February 1, 2009
As dairy producers develop new expertise in protein processing, ingredients are changing for the better. Milk and whey concentrates, not traditionally favoured for bar applications, are now stepping up with both improved functionality as well as flavour advantages. Rachel Marshall explains
Consumers are becoming increasingly aware of the important role that protein plays as part of their daily food intake. They seek protein for a number of reasons, including weight management, satiety, building lean muscle, sports performance and recovery. Depending on the protein source, the nutritional quality varies, with dairy protein, especially whey, topping the list in terms of bioavailability, protein digestibility corrected amino-acid score (PDCAAS), and protein efficiency ratio (PER), all common measures of protein quality.
Bar manufacturers are responding with an increasing number of protein-fortified products, including some that traditionally contain relatively low levels of protein, such as granola bars. In addition, high-protein products such as nutrition and sports bars are being launched with even higher levels of protein or in new, more indulgent formats to appeal to a wider audience.
Despite their benefits, proteins have some limitations that cannot be ignored and must be carefully managed. Key issues include unpleasant flavours and changes during shelf life, especially bar hardening. Currently, many protein-enhanced products are purchased by niche customers, such as performance athletes, who are willing to sacrifice enjoyment to receive the nutritional benefits. However, to meet the needs of mainstream consumers, it is critical for products to be both permissible and palatable.
With many protein-fortification ingredient choices, it can be a challenge to decide which to use. Each ingredient differs in composition, resulting in different functionality. Table 1 (see page 32) summarises the key nutritional and functional characteristics of a range of standard dairy-protein ingredients regularly used by bar formulators.
Typically, formulators use protein blends to manage the pros and cons of individual ingredients. They make trade-offs to achieve the best compromise in terms of processability, shelf life, texture, flavour, colour and formulation cost. These trade-offs become increasingly difficult at increasingly high protein levels. Often dairy proteins are blended with vegetable proteins, such as soy, which typically offer some cost advantages but are limited in other dimensions such as flavour. Blend components seen regularly in bars include calcium caseinate, whey protein hydrolysate and soy protein isolate.
As dairy producers develop new expertise in protein processing, ingredients are changing for the better. Products such as milk-protein concentrates (MPC) and whey-protein concentrates (WPC), not traditionally favoured for use in bar applications, can now be functionalised to perform well in bar formulations, and at the same time bring important flavour advantages.
For example, Fonterra has recently launched three new functionalised ingredients designed especially for bars. Studies at the Fonterra Research Center have shown PowerProtein 4857 (MPC 4857) and PowerProtein 515 (WPC 515) to have similar functional performance to calcium caseinate and whey-protein hydrolysate, respectively. The PowerProteins have been demonstrated to have a cleaner flavour and reduced rates of bar hardening compared to their traditionally used counterparts. Texture analysis results demonstrate that the rate of hardening of 30 per cent protein (per gram) bars is lower for these functionalised ingredients.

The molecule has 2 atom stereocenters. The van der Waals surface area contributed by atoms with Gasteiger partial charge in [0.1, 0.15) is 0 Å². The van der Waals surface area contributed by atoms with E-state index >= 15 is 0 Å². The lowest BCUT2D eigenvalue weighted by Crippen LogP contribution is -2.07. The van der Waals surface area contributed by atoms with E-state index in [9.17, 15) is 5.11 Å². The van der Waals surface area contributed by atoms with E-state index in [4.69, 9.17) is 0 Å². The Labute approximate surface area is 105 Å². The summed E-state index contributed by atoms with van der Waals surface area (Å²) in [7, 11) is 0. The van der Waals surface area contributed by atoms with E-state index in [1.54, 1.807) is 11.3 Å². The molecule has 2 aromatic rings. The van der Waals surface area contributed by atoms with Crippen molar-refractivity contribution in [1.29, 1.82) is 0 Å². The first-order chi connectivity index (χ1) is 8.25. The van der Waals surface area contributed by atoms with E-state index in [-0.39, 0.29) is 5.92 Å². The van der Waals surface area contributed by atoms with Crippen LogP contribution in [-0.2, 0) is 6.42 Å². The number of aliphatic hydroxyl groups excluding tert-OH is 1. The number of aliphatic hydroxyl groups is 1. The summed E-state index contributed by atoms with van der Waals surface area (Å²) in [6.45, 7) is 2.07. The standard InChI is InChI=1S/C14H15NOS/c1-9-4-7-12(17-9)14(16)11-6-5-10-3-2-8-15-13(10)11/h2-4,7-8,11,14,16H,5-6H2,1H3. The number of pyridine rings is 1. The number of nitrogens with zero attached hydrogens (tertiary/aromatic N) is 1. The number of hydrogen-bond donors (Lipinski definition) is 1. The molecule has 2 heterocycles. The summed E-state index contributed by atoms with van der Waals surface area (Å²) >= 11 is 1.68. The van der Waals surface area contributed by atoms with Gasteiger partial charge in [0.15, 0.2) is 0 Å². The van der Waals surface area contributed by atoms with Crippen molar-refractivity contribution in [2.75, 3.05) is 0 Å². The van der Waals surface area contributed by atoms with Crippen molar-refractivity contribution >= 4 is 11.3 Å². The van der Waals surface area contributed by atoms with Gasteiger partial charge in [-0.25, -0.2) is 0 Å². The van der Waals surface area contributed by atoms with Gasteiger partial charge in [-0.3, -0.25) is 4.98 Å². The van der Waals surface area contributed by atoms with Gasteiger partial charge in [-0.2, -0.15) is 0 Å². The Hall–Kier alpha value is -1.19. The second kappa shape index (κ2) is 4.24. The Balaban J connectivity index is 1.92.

It is important to note that all milk-protein concentrates and whey-protein concentrates are not equal in terms of functional performance. They can be functionalised in different ways to produce different results in the end application.
For example, whey ingredients can be difficult to process and difficult to consume due to high levels of cohesiveness and stickiness. Typically they cause shelf-life issues due to high rates of bar hardening. Fonterra's new WPC allows higher levels of whey incorporation because it results in a dough that is less cohesive and sticky than a dough made with a typical whey-protein concentrate. This new ingredient behaves much like whey-protein hydrolysate (WPH) in terms of its bar-softening and shelf-life improvement advantages. Unlike WPH, however, where the use level tends to be limited due to flavour, it has a very clean flavour. It is also more cost effective.
Each ingredient contributes differently to the texture of the final protein blend. At the Fonterra Research Center, a mixture study was carried out to demonstrate the effect of each functional PowerProtein on bar texture. PowerProtein 4857 gives a softer texture, with a shorter bite, while PowerProtein 515 also has a soft texture, but is relatively more cohesive (though not excessively so like standard whey ingredients).
PowerProtein 4861 (MPC 4861), a third ingredient, helps to build texture in bar formulations where this is needed, such as in high-carbohydrate energy bars.
When blended together, a range of textures can be achieved in conjunction with improved taste and shelf life, giving formulators more scope than ever before to make protein-containing bars with broad consumer appeal. New functionalised ingredients are increasingly replacing traditional ingredients offering the same benefits without the limitations. Perhaps health-conscious consumers who are not prepared to compromise on indulgence will soon be able to 'have their cake and eat it, too.'
Rachel Marshall is technical manager for bars and snacking, Fonterra (USA). The Fonterra (USA) Technical Center develops dairy applications for customers.
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